zeio: Shazam999: People have totally forgotten about the raging polio epidemics that occurred that totally shut down cities

People also forget the only route that polio is spread is feces being ingested. Look it up. Maybe if there wasnt a tolerable amount of poop in food and on unwashed hands...


Do you know, historically, what fertilizer is?
 
2014-03-28 12:03:49 AM  
Damn, two links like this greened today. People really need to start reading the articles before commenting.
 
2014-03-28 12:08:57 AM  

Bumblefark: umudbro: But saying it is a fictitious disease is not accurate.. There are too many documented physical pathologies and genetics linked with genuine autism. And while the overarching symptoms are diagnosed based on social cues, there are very real underlying physical abnormalities that predispose people to those actions and cognitive difficulties.

Of course social cues are not the best metric, and ASD is a catchall for what could be hundreds if not thousands of underlying disorders.
A wastebasket diagnosis is pretty much the definition of a fictitious disease.

/a thing is that many things is probably nothing at all...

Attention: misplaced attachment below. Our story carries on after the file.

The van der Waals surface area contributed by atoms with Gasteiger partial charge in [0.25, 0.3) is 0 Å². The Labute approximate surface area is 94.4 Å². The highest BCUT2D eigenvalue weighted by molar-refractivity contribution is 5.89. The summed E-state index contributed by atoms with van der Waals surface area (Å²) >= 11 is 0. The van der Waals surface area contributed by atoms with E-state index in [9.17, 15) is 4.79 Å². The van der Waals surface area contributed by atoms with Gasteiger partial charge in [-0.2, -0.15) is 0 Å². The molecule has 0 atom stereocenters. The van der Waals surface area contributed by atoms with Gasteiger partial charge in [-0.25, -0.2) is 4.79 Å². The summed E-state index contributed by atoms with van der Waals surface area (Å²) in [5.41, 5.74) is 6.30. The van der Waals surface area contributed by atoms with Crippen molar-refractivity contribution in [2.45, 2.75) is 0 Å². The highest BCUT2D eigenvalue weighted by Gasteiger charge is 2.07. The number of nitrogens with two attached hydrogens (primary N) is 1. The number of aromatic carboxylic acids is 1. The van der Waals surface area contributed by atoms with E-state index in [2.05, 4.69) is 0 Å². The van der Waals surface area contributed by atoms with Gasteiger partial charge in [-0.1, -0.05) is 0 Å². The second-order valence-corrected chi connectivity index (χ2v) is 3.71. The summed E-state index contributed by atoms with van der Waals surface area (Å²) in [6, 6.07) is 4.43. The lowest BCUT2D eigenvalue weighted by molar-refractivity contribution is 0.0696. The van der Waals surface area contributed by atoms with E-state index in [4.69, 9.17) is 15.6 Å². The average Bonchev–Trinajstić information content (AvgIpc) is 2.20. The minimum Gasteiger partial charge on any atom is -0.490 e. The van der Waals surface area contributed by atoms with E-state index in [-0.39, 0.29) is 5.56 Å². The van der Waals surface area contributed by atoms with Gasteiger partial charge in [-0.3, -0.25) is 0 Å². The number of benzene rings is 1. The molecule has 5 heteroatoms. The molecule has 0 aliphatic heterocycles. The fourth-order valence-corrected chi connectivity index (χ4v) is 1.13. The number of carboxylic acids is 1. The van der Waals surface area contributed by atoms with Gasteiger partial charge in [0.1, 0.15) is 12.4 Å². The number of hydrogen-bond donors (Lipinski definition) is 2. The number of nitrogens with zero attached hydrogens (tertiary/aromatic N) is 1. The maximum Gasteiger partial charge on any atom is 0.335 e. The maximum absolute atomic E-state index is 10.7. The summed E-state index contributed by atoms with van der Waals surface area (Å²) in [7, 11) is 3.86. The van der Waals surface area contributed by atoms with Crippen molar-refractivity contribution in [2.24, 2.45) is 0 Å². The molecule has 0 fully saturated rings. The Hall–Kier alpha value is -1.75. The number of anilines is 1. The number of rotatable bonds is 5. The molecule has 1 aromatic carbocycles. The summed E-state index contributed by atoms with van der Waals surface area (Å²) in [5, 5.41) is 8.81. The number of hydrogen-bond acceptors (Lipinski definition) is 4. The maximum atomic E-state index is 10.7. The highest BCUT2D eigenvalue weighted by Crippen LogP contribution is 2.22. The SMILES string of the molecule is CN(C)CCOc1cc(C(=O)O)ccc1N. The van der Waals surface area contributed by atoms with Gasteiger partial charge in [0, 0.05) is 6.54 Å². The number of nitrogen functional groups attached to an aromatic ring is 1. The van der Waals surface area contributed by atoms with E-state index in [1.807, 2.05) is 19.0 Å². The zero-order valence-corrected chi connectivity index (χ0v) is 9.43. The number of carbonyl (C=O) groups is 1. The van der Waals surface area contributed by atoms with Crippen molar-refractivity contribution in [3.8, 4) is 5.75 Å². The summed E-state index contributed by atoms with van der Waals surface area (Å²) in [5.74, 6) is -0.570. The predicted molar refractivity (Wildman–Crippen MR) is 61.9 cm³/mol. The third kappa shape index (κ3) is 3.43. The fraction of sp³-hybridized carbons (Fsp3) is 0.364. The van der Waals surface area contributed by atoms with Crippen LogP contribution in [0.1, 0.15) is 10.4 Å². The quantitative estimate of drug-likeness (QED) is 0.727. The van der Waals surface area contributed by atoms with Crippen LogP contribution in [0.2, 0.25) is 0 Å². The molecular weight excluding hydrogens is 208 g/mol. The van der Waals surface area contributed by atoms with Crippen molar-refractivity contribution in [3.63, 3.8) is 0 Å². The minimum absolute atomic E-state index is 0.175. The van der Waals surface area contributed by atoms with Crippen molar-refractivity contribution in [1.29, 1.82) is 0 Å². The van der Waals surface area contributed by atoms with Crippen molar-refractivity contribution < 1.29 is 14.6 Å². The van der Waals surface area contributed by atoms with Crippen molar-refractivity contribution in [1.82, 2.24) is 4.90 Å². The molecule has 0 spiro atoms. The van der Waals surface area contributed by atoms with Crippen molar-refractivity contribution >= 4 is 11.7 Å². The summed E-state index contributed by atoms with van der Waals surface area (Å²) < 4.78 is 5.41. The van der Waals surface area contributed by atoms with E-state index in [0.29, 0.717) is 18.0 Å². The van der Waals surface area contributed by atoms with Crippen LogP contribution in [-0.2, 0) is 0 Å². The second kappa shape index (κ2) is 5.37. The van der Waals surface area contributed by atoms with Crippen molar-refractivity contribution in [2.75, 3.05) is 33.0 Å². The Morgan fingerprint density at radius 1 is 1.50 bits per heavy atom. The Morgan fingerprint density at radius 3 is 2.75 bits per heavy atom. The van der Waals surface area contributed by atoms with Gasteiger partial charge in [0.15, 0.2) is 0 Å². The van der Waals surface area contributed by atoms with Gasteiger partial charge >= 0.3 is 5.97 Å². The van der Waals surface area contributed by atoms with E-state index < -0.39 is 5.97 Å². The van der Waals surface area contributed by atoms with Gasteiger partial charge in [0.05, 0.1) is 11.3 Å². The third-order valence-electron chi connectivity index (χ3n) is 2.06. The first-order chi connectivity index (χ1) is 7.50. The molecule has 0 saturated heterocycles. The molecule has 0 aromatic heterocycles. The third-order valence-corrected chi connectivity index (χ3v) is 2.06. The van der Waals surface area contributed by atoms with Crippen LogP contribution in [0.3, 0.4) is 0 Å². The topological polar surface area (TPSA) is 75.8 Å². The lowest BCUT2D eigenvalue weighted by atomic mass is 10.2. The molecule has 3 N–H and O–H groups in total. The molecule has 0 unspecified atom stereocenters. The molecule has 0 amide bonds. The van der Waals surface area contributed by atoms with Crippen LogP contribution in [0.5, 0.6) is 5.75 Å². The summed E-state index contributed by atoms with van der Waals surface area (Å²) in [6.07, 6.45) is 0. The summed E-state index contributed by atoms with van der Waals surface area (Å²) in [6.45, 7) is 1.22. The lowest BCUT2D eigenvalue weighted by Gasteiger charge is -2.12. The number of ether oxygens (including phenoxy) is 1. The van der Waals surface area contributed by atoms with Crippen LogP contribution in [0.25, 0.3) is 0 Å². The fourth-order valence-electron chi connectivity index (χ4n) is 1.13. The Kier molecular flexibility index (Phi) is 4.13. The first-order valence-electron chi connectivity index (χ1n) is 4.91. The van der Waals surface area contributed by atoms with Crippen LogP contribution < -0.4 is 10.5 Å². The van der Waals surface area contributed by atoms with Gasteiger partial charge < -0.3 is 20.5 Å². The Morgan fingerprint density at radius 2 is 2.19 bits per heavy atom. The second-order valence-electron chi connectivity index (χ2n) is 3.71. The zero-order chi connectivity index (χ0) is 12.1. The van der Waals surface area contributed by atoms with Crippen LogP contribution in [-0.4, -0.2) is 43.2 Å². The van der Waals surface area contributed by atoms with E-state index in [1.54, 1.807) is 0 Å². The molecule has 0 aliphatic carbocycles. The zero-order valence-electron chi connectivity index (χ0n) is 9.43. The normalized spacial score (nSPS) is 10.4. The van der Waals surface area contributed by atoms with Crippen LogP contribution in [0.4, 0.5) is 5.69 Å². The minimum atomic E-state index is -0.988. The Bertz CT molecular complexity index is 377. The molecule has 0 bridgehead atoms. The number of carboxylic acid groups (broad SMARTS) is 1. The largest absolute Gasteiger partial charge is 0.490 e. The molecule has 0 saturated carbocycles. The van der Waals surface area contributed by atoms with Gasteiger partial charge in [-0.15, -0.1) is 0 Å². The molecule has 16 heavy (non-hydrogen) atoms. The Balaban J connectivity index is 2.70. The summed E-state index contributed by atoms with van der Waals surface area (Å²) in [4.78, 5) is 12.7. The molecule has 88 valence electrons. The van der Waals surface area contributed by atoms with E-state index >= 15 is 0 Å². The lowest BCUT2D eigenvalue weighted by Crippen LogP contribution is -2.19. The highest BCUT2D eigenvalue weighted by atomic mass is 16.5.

It's not a wastebasket diagnosis.  It has very distinct symptoms.  Even moreso, we are learning that autism has very distinct underlying physical symptoms as well.  It has a chemical signature.

That is why there are worries that vaccines, paternal age, ultrasound, etc. are risk factors for autism.  Some theories have feasible mechanisms.  Kind of like if you hear a certain clunk in a car you can figure out what the problem is.
 
2014-03-28 12:13:55 AM  
To clarify:
There are several distinct issues within the Autism Spectrum Disorders, and ASD is a broad ranging diagnosis...but for the more specific diagnoses of autism, asperger's, etc there are some distinct signatures.  They have genetic markers and have documented pathology.  Real stuff, not fictitious.

There is lots more to learn about them though.
 
2014-03-28 12:55:51 AM